Hold onto your hats, tech enthusiasts! Meta Platforms is making some serious moves in the world of artificial intelligence (AI). In a thrilling reveal on Thursday, the social media giant shared that it's knee-deep in crafting a custom chip "family" designed in-house.
Meta, the parent company of Facebook and Instagram, elaborated on its data center plans through a series of riveting blog posts. As it turns out, back in 2020, they made their first foray into chip design. The result was a first-generation chip birthed from the Meta Training and Inference Accelerator (MTIA) program. The goal? To fine-tune the recommendation models Meta uses for ad distribution and content selection for news feeds.
In these blog posts, Meta looks back on their first MTIA chip as an opportunity to learn, despite earlier reports suggesting that the company wasn't planning a wide-scale deployment of its maiden AI chip.
The inaugural MTIA chip was geared towards AI inference - a process where AI algorithms, trained on massive data sets, make decisions on what type of content to show next on a user's feed. Could it be a groovy dance video or an adorable cat meme? That's for the AI to decide!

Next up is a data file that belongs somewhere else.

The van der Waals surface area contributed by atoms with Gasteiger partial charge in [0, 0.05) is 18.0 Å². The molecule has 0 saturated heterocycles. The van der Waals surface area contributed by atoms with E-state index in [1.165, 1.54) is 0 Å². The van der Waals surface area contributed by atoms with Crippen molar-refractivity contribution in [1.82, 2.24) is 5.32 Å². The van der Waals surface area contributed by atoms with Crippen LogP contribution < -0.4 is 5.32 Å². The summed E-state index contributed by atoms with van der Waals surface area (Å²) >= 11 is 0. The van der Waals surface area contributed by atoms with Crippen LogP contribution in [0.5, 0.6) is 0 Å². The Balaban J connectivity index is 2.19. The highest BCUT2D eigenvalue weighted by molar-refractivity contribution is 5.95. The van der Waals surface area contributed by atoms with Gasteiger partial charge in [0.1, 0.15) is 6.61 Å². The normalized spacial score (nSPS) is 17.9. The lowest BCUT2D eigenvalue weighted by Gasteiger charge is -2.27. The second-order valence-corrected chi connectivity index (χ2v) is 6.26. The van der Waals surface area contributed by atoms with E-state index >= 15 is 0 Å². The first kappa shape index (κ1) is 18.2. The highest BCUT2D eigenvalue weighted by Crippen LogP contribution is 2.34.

Joel Coburn, a software engineer at Meta, shone a light on why the company decided to design their own chip. Initially, Meta relied on graphics processing units (GPUs) for inference tasks. However, these GPUs fell short when it came to inference efficiency.
Coburn highlighted, "Despite significant software optimizations, their efficiency is low for real models, making them challenging and expensive to deploy in practice. This is why we need MTIA."
While Meta is tight-lipped about the deployment timelines for the new chip or potential plans for chips that can train models, it's clear that they're making strides to upgrade their AI infrastructure.
The company is no stranger to bold changes, as it shifted gears last year, nixing plans for a large-scale rollout of an in-house inference chip. Instead, it embarked on an even more ambitious project, a chip that could handle both training and inference.